We have all experienced being trapped inside the political minefield that is our educational institution. One of my many stories involve playing for a varsity athletics team whose annual budget ranked 30 out of 30 in the nation, indicating the simple fact that athletics mean relatively little here. We played while enduring whispers that the program was to be shut down in order to save precious dollars.
Regardless, we took the field, and the program persists.
The Corporation now has the Faculty of Forestry in its crosshairs and is looking to bring an end to the second oldest Forestry faculty in North America. This is a faculty that after having its professional undergraduate program (B.Sc.F.) eliminated in 1993 by the provost for budgetary concerns, remains near, or at the top, of all U of T faculties in terms of highest publication rate per faculty member and lowest student-to-faculty ratio.
So it’s not a problem of quality or production.
And contrary to many misconceptions, although named Forestry, the faculty isn’t a group of plaid-laden, tree-hugging lumberjacks.They have very little, if any, interest in timber extraction and management. They are comprised of skilled scientists who are connected to the forest in fields including ecological functions, resource production and processing (biomaterial sciences including biofuels), and policies governing the social and economic impacts of forest communities.
So it’s not an issue of relevance, or a case of this group performing work that is growing obsolete. Their science is highly essential.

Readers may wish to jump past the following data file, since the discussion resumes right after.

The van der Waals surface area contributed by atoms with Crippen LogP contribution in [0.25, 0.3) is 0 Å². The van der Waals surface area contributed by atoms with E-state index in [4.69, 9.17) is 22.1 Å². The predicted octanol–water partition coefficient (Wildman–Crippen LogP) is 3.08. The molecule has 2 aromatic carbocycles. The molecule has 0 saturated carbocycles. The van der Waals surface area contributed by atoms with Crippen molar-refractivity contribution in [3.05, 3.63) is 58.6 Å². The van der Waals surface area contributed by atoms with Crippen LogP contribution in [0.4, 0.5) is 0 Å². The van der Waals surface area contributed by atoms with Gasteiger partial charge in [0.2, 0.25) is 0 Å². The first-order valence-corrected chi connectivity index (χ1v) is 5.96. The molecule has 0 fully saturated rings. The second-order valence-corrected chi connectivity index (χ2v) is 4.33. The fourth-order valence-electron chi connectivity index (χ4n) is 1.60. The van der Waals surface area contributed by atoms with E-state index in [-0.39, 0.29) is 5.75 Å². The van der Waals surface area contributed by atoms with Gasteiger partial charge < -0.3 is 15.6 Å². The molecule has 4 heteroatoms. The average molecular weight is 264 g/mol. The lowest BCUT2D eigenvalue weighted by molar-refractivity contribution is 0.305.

As you can guess, it comes down to the almighty dollar. U of T’s annual budget shows that the Faculty of Forestry is supported by 76 per cent from other faculties, a rate approximately twice that of other professional faculties, which is clearly problematic. And so the provost is looking to convert the faculty into a department within another faculty such-as UTSC or Arts and Science-continuing its current downward trajectory.
It is such an uncreative and simplistic approach to the problem: No money, shut down! How long did it take them to come up with that?
At an institution where intellectual pursuits should trump profit margins, the provost should be working with the faculty to generate more revenue via increasing undergraduate enrollment within the faculty. Of course, this would go against the political undertows of larger faculties like Arts and Science, who would likely welcome the demotion of the faculty because those students passing on Forestry and entering Arts and Science would drive their overall revenues up.
Instead, the provost should give the Faculty of Forestry time to seek out and execute strategies for increasing enrollment. Here’s a start, re-brand yourselves from “Forestry”, which sounded brilliant in 1907, to the “Faculty of Environmental Science and Conservation”, and immediately become more relevant and attractive to those passionate about the environment. Initiate your own undergraduate programs to prevent the poaching of undergrads from Arts and Science courses. Finally, keep fighting the good fight.